Wednesday, July 16, 2008

U.S. Falling Behind STEM Education Goals

CNN is reporting that the U.S. is lagging behind goals set three years ago by a consortium of business groups to increase college graduations in science, technology, engineering, and mathematics (STEM) fields by 2015. Apparently, the number of bachelor's destrees awarded in the U.S. each year in those fields has stalled at about 225,000, well short of the groups' goal of 400,000.

However, it's only been three years. The people graduating this year were already in college when these goals were set. So unless part of their strategy has been to get people to switch majors, we'd be unlikely to see much in the way of results by now. As Susan Traiman, director of education and workforce policy for the Business Roundtable, points out in the article, "It still takes a minimum of 17 years to produce an engineer if you consider K-12 plus four years of colleges."

Which begs the question of how these business groups thought that they'd be able to double the number of graduates in only 10 years. Now, I agree that we need to increase graduates in these fields in order to remain competitive on the world stage—and let's not forget that many of the 225,000 graduates we're producing now in these fields are actually foreign students—but I don't think we can expect a network of business groups to say that it needs to happen and have it magically happen overnight. It's going to take time and hard work, and both of those are going on right now.

The future is coming, and the U.S., I suspect, will continue to lead the way in these fields for quite a while yet.

8 comments:

Jeff said...

Unfortunately, the U.S. already is no longer leading and is falling behind -- often far behind -- in these fields for quite a while yet. All the excitement in nuclear physics is about the new European reactor, in contrast to the closure of the Stanford Linear Accelerator several years ago. If the Japanese weren't such close friends, we would really be in trouble, if only because of Sony and Toyota, who built a research facility in Detroit in an attempt to save us from ourselves (Toyota's mental power in North America is with a Canadian company). We're like Sampson after the haircut, we just haven't had to fight any Philistines just yet.

Calvin said...

This article is totally off. I don't believe that there aren't enough american scientists because we're not as smart. I believe the reason people aren't persuing those jobs is because those jobs are the primary focus of current oursourcing or the pay is being driven down from outsourcing. So if you what more scientist pay for them and you get the results more people becoming interested.

Jeff said...

A host of public and private groups -- NSF, NIH, Howard Hughes Medical Institute, Microsoft, to name a few -- offer lucrative salaries to graduate students! (I'm talking 40-60K just to attend grad school). It is not working -- most of this money is not being used. Scientists are getting triple-digit salaries, but still most are foreign-born. There are high-profile grad programs in science and engineering that have no American students. Studies have shown that most american engineers go into sales, and hard fact is that most senior design, engineering, technical support at most tech companies is done by foreign-born scientists and engineers.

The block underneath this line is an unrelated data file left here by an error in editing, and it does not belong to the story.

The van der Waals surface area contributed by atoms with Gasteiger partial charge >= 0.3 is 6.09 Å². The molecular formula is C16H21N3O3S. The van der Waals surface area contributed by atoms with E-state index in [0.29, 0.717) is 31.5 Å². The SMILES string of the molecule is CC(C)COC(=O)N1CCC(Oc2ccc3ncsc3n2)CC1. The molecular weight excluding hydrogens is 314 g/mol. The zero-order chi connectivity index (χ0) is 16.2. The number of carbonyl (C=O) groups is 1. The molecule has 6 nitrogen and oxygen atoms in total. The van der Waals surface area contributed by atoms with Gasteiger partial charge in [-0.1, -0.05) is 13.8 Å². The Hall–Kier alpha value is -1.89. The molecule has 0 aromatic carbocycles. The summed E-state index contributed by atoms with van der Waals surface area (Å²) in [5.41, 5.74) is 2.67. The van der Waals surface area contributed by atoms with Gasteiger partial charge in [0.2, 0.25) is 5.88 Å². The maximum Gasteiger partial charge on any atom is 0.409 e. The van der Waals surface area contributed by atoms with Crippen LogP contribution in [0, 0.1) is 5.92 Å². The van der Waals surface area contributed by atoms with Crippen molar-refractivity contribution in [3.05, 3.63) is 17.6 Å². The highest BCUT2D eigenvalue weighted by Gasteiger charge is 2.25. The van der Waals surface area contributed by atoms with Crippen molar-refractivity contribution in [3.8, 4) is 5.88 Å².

Want more scary facts (yes, absolutely true facts), then read "Rising above the Gathering Storm," a study commissioned by Lamar Alexander and other "true repubicans."

Almighty mammon can't fix this problem.

Matthew Saroff said...

As I post in my blog, the problem is that we have policies that are intended to reduce pay for technical degrees, such as H1B and L1 visas.

People with technical degrees can do the math, and realize that they can have better lives, or at least more money, by going into law, or business administration, etc.

If you want more technical graduates, you have to pay them more.

Matt Metcalf said...

"If you want more technical graduates, you have to pay them more."

I couldn't agree more, Matthew (and not just because I work in a technical field myself). The irony is that the people who are claiming that we need more of these, this consortium of business groups, is exactly the people who are in a position to do something about the pay situation.

Anonymous said...

Science just doesn't pay. That's the bottom line, and that's why fewer people are going into it (not to mention the fact that a PhD takes a long, long time). I got my PhD in Molecular and Cell Biology at UC Berkeley, which has an average time to degree of about 6 years (which is on the short side). I can tell you that most of my colleagues and associates who didn't go into extremely low-paying post-doc positions had a very hard time finding work (not to mention work that pays well). Lawyers are making >$100k right out of law school. MBA-types are making about the same. Doctors are making lots of money, too. Scientists are making squat in comparison; and they get "real" jobs when they are much older (>30 years old). The system has to change before young, smart, ambitious people will go into science in droves.

Jeff said...

Hey, guys and gals. Read my posts. You're wrong, which no shame, unless you ignore the truth.

I'm in the trenches here. I know firsthand. You guys are ignoring the truth. We can't buy our way out -- that approach has now failed in several different forms. You're advocating something that failed over a decade ago.

Bottom line: American's do not major in math and science -- we've always relied on the rest of the world to come here and think for us. But they are no longer coming, and we aren't changing our ways.

Matt Metcalf said...

I posted a follow-up to this post and discussion:

STEM Education Follow-Up.